This post goes live on November 11. We honor veterans today and every day. The poppy is often used as a symbol of this day. Last week on Gardening With Soule – Jacqueline discussed how to Grow Poppy Flowers. Since this is a food blog let’s look at the poppy seeds, and the easily harvested Southwestern alternative to them.
Using The Whole Poppy
Many cultures use poppy seed for food. In Europe bakers use poppy seed whole to decorate their products or milled and mixed with sugar as a sweet filling. In Asian cultures the seeds are often used in curry. They have a creamy and nut-like flavor. Used with ground coconut, poppy seeds offer a unique and flavor-rich curry. Poppy seed may also be roasted and ground for a curry paste.
Poppy seed oil is an edible oil that has many uses, including for cosmetics. The seeds contain very low levels of opiates and the oil extracted from them contains even less. Both the oil and the seed residue are used commercially.
After the poppy oil is pressed out, the leftover seed meal is used as fodder for chicken and other poultry. It is seen as very nutritive during molting and sought by people that keep show birds.
In some parts of the world, poppy stems (poppy straw) is used for energy brickets or pellets to heat homes. Poppy straw is also used to make adobe blocks for building.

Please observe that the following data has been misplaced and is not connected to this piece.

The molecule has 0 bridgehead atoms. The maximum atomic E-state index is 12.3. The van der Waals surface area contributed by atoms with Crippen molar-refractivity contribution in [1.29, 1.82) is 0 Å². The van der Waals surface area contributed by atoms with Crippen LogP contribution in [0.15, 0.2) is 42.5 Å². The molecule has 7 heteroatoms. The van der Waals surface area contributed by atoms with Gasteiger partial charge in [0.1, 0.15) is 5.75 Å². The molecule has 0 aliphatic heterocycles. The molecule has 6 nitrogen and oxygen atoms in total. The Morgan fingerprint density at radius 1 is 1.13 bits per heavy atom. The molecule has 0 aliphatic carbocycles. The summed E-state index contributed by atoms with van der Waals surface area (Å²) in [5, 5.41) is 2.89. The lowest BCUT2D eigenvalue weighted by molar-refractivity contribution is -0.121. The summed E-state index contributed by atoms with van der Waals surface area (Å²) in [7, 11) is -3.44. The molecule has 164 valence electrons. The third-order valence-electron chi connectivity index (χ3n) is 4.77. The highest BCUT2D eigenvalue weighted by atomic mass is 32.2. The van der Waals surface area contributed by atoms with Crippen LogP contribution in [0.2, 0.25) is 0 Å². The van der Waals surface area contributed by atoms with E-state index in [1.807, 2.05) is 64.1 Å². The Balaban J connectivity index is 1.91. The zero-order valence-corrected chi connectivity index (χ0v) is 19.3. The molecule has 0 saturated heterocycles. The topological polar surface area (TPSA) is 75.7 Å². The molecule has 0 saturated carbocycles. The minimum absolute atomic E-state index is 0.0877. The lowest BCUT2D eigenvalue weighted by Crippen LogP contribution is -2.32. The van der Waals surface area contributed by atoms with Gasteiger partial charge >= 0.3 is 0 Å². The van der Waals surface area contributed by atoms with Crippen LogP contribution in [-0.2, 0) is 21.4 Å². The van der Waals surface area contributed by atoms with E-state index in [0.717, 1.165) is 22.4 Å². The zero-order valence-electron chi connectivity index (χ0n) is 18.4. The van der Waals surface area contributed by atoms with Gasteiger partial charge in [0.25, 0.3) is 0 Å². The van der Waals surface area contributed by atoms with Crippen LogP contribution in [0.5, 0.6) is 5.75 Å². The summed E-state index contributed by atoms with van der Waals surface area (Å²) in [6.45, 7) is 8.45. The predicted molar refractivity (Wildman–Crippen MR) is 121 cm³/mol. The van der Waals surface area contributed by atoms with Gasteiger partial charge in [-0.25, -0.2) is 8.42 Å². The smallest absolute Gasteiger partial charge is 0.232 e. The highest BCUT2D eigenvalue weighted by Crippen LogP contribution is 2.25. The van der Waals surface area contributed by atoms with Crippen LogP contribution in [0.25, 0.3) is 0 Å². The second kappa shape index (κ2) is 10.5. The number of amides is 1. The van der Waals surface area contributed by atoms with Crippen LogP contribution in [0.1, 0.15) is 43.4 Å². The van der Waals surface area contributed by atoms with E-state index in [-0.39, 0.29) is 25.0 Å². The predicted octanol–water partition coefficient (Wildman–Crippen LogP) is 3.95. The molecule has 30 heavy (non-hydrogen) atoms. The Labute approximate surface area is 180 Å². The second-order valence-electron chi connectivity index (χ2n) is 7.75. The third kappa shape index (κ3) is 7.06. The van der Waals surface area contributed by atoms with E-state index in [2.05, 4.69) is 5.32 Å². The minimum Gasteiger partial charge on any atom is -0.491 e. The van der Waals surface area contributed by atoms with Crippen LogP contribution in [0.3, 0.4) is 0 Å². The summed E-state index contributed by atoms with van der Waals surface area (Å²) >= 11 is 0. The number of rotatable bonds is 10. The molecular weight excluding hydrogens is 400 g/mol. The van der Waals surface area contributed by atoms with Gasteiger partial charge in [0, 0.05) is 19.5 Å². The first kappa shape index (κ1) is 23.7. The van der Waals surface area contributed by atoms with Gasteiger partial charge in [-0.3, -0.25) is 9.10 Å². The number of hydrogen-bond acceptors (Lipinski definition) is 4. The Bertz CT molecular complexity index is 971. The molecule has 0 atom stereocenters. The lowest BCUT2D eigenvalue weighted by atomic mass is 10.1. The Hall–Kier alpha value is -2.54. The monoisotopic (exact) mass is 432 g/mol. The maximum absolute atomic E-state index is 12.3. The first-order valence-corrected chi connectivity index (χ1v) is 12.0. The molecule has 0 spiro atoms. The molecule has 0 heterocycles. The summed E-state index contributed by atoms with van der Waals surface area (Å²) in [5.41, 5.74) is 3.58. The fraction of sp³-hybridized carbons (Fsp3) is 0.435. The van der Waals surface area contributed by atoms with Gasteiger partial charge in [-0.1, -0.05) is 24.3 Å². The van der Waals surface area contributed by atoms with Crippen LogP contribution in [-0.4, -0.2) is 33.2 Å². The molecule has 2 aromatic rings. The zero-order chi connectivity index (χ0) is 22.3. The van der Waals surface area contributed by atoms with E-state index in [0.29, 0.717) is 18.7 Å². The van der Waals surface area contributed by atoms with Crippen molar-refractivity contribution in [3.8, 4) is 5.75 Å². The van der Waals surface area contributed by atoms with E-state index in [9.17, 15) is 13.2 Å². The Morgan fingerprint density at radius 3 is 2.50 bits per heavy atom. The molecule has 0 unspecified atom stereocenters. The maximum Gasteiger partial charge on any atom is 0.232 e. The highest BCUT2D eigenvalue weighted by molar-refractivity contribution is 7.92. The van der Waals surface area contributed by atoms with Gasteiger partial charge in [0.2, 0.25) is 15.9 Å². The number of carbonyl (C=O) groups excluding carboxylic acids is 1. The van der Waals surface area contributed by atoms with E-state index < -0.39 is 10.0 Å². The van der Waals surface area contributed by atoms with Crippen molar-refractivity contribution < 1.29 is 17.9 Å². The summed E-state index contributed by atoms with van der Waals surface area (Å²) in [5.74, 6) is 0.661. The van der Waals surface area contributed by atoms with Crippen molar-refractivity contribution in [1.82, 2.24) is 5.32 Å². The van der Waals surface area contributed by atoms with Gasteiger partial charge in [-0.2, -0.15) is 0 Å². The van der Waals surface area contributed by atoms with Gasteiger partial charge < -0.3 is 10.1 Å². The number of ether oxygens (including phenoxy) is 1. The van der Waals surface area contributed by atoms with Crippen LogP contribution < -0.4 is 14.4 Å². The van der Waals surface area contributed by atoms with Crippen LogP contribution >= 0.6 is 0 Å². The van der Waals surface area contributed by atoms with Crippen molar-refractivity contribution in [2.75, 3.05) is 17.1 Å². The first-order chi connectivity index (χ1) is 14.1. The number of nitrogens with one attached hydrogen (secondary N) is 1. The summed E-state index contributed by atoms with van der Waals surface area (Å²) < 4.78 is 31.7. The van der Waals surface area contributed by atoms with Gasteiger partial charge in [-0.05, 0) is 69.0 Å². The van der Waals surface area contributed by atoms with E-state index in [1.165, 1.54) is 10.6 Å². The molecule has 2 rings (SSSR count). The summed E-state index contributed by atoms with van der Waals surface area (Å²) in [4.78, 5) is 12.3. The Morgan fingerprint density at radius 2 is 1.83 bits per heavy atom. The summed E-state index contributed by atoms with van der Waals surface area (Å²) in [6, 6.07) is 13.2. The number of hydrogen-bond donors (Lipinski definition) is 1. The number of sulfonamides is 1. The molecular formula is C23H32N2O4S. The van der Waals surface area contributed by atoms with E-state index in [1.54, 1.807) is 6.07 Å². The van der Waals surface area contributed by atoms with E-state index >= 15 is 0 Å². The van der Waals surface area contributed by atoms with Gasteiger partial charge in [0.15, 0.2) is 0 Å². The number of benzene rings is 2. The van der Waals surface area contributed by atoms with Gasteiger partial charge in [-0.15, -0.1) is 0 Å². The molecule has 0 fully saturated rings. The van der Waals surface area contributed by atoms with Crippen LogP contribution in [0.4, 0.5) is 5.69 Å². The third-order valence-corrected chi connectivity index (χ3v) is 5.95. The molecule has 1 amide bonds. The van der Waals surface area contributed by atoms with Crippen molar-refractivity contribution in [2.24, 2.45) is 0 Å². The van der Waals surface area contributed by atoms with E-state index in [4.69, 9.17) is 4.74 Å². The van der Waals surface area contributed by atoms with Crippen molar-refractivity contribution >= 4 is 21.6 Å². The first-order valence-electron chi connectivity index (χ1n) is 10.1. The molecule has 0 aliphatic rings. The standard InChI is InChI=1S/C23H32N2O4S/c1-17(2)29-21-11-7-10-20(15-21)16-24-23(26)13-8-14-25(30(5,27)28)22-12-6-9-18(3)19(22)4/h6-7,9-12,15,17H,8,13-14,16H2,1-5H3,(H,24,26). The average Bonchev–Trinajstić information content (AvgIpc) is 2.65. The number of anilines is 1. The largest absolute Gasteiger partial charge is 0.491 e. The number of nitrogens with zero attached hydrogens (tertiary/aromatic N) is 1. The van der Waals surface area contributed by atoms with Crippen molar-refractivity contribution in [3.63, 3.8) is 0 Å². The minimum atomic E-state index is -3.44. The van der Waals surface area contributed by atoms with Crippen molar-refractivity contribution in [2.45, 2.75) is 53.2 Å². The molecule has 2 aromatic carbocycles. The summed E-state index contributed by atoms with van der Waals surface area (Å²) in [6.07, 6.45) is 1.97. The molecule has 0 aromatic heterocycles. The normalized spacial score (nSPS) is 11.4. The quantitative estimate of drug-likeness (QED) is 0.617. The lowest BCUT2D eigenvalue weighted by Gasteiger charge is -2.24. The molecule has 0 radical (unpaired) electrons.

Finally, when unripe seed poppy seed pods are cut, the plant exudes a latex out from latex cells under the skin. This latex contains soporific and narcotic phytochemicals used to make opiate drugs. Do not try this at home! It is illegal! Indeed growing poppies at all is a somewhat grey area in the USA, which is one reason I grow only a few for their brilliant color, and use barrel seed in any recipe that calls for poppy seed.
The fruit of our Southwestern fishook barrel cactus (Ferocactus wislizeni) is easy to harvest and use, as discussed in May – here. One of my favorite ways to use either barrel, or poppy, or even saguaro seed – is in a One Minute Muffin which is often our quick, protein-rich meal in the morning.
One Minute Barrel Seed Muffin
1/4 cup flax seed meal 1/2 teaspoon alum-free baking powder pinch of salt 1 tablespoon sweetening - to taste (stevia, honey, molasses, sugar) 1 teaspoon oil – choice (olive oil, butter, coconut oil) 1 egg 1 teaspoon barrel seed
Use a microwave safe mug or bowl
Spray with cooking spray.
Mix the dry ingredients.
Add the wet ones.
Microwave for 1 minute.
Remove from the cooking dish right away.
You can quadruple this recipe and cook it in a loaf pan for a loaf cake – but cook for less time, generally 3½ minutes. Optionally you can drizzle this cake with a light icing, which makes a quite elegant coffee cake.
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More fun with Monica in: Using Honey in New & Savory Ways (Tierra del Sol Institute Press). Only $7 online – or buy from Monica or Jacqueline in person. This link is to Amazon and if you buy the book there the Horticulture Therapy non-profit Tierra del Sol Institute will get a few pennies at no additional cost to you.
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